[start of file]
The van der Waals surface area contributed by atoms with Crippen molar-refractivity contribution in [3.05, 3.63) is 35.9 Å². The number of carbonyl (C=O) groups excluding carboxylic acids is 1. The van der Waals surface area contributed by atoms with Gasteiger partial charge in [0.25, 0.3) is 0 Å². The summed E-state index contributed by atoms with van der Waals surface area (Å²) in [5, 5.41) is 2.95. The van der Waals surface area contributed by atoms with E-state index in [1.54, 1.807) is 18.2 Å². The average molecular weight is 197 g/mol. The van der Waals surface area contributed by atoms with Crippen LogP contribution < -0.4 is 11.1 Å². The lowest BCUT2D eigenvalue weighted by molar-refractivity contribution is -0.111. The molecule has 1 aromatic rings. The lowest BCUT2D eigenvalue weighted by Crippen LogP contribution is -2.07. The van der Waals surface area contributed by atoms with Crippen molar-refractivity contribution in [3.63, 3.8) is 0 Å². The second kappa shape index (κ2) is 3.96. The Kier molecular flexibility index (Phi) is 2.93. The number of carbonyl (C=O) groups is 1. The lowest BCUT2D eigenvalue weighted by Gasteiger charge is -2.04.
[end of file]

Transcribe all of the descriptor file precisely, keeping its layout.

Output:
The van der Waals surface area contributed by atoms with Crippen molar-refractivity contribution in [3.05, 3.63) is 35.9 Å². The number of carbonyl (C=O) groups excluding carboxylic acids is 1. The van der Waals surface area contributed by atoms with Gasteiger partial charge in [0.25, 0.3) is 0 Å². The summed E-state index contributed by atoms with van der Waals surface area (Å²) in [5, 5.41) is 2.95. The van der Waals surface area contributed by atoms with E-state index in [1.54, 1.807) is 18.2 Å². The average molecular weight is 197 g/mol. The van der Waals surface area contributed by atoms with Crippen LogP contribution < -0.4 is 11.1 Å². The lowest BCUT2D eigenvalue weighted by molar-refractivity contribution is -0.111. The molecule has 1 aromatic rings. The lowest BCUT2D eigenvalue weighted by Crippen LogP contribution is -2.07. The van der Waals surface area contributed by atoms with Crippen molar-refractivity contribution in [3.63, 3.8) is 0 Å². The second kappa shape index (κ2) is 3.96. The Kier molecular flexibility index (Phi) is 2.93. The number of carbonyl (C=O) groups is 1. The lowest BCUT2D eigenvalue weighted by Gasteiger charge is -2.04.